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SLP Mommy of Apraxia: Baking with speech and language

Wednesday, June 11, 2014

Baking with speech and language

Parents are always looking for ways to incorporate speech and language activities at home.  Whether it is to stimulate a typically developing child's vocabulary and language, or to help a speech or language delayed child; baking is great and fun way to work on speech and language.

The first and most important rule before you start, is you have to accept the fact that your toddler will make a mess, and that is just part of the process, or um, fun.

When I do baking or food activities with kids in school, they absolutely love it.  That's the key. When kids have fun they are at their best learning.  Also, baking is a multi-sensory activity, meaning many sensory systems are activated.  When children are using multiple sensory systems, acquisition and retention of skills is more likely.  Baking with your kids inherently promotes:
Vocabulary development
Following directions and comprehension
Pragmatic language - the social piece of language

Let me explain a little bit further.

Vocabulary Development:  For the young child, words are learned best in context.  Certain authors refer to this as "event-based knowledge."  Many of children's first words are usually embedded within scripts that are part of their daily lives.  Examples could be: bottle, cookie, doggie, bath, etc.  These words are said to them frequently throughout the contexts of their daily lives.  Baking provides the same event-based knowledge experience, and exposes them to new vocabulary.

Sequencing:  The ability to understand sequences and to sequence is an important skill.  Sequencing most simply refers to the order of things.  When kids get into school, sequencing is very important to understanding: patterns, math, a story etc.  Following a sequence of steps is inherent in baking and makes it the perfect activity for this skill.

Following directions and Comprehension: These two things fall under receptive language skills; however, they are very important to the development of overall language skills.  Kids who are good at retaining and following directions have less difficulty in school since they are not devoting a lot of their cognitive load on simply understanding and remembering what they are supposed to do.  Baking is a fun and easy way to help your child practice these skills at home.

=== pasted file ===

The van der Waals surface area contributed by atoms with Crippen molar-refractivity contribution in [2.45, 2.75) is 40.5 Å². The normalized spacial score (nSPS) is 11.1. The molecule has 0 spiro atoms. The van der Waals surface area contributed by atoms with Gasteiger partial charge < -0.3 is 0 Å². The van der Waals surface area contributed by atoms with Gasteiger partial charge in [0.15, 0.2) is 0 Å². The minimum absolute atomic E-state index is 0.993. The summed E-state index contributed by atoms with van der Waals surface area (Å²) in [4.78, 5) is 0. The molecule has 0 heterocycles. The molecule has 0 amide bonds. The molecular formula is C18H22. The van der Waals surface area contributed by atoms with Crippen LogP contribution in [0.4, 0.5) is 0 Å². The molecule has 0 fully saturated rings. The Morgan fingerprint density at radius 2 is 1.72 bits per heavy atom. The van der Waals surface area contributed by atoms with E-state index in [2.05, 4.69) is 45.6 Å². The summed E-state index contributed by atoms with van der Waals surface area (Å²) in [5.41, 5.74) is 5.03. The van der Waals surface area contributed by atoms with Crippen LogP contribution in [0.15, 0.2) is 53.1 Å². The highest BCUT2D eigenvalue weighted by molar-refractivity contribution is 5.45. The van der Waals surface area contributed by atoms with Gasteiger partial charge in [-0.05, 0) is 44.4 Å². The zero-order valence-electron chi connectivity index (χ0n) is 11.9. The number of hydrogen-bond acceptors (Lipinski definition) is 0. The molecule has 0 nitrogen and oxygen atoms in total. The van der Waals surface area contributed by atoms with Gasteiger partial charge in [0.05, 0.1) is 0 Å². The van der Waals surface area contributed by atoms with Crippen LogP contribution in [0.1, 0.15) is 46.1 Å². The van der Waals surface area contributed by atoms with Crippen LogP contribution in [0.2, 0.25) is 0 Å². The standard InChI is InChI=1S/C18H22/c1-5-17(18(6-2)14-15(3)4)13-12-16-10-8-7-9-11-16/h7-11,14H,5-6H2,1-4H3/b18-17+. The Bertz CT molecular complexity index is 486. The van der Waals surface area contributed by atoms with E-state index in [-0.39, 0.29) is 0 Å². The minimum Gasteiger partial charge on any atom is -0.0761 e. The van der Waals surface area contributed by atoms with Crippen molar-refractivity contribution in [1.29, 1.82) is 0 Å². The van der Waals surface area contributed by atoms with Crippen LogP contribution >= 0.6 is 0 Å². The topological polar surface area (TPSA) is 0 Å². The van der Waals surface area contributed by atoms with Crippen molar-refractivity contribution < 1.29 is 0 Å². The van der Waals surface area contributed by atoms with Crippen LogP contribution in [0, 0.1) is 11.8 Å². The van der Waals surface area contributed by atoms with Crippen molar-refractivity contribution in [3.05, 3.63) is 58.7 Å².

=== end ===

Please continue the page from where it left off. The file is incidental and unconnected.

Pragmatic Language: This is usually referring to the "social" element in language.  This involves the way language is used to communicate with others.

With a little forethought, baking can also be a way to sneak in more direct speech language targets while working with your kid at home.

Muffin Mondays and Waffle Wednesdays

This summer I implemented Muffin Mondays and Waffle Wednesdays. Ashlynn is VERY interested in what day of the week it is, so I did this to also give her a framework of her week.
Ashlynn's current speech/language needs include: syntax (the form or structure of a sentence), and consonant blends (two consonants found together in a word: sp, st, sl, fl, bl, for example).

It's important to know your child's goal, and then structure your baking around the goal.  Get creative, but it's not as hard as it seems.  In Ashlynn's case, I chose  the words: spoon, flour, stir.  For syntax, I had her ask me "Can I do it?" to work on her questions forms.

Then each time we used a spoon I had her repeat "spoon."  While she was mixing the batter, I would ask her what she was doing and cue her as needed to say the "st" blend in "stirring."  Instead of using 1 cup of flour, I broke it up into four parts to give her more practice saying "flour" each time she poured in the flour.  For an extra bonus, she had to put "stir flour" together in a simple phrase.  I would hold the spoon until she said the desired words, and then I would give her the spoon back when she was successful!  She loved it.

If your child isn't yet talking as much as Ashlynn, hum the 'm' sound while you mix the batter or if your child isn't great at imitating yet, just have him/her make any vocalization to request an item.  If they can't yet imitate even a vocalization, imitate any spontaneous sounds they make to provide an opportunity for vocal play. If they aren't really vocalizing yet, don't get discouraged!  Practice turn taking and reciprocal play.  They pour then you pour.  You stir then they stir.

With other clients who needed a final stop, I might have chosen the word "dump" and then every
time we pour in an ingredient, we work on the word "dump."

Really, the possibilities are endless!

In addition, you can also tell your SLP that you incorporated some great "distributed" practice throughout your child's day.  In motor learning approaches to therapy, mass practice refers to the production of a large number of repetitions of a single target(what you should be seeing in therapy) and distributed practice refers to hitting targets with a greater amount of time between trials or sessions.  However, distributed practice is very important for stabilization and generalization!  Parents are the greatest asset when it comes to carryover, because you are in a better position to afford the child numerous opportunities for distributed practice!  In addition, you can do it in ways that are fun and multi-sensory in the child's natural environment.


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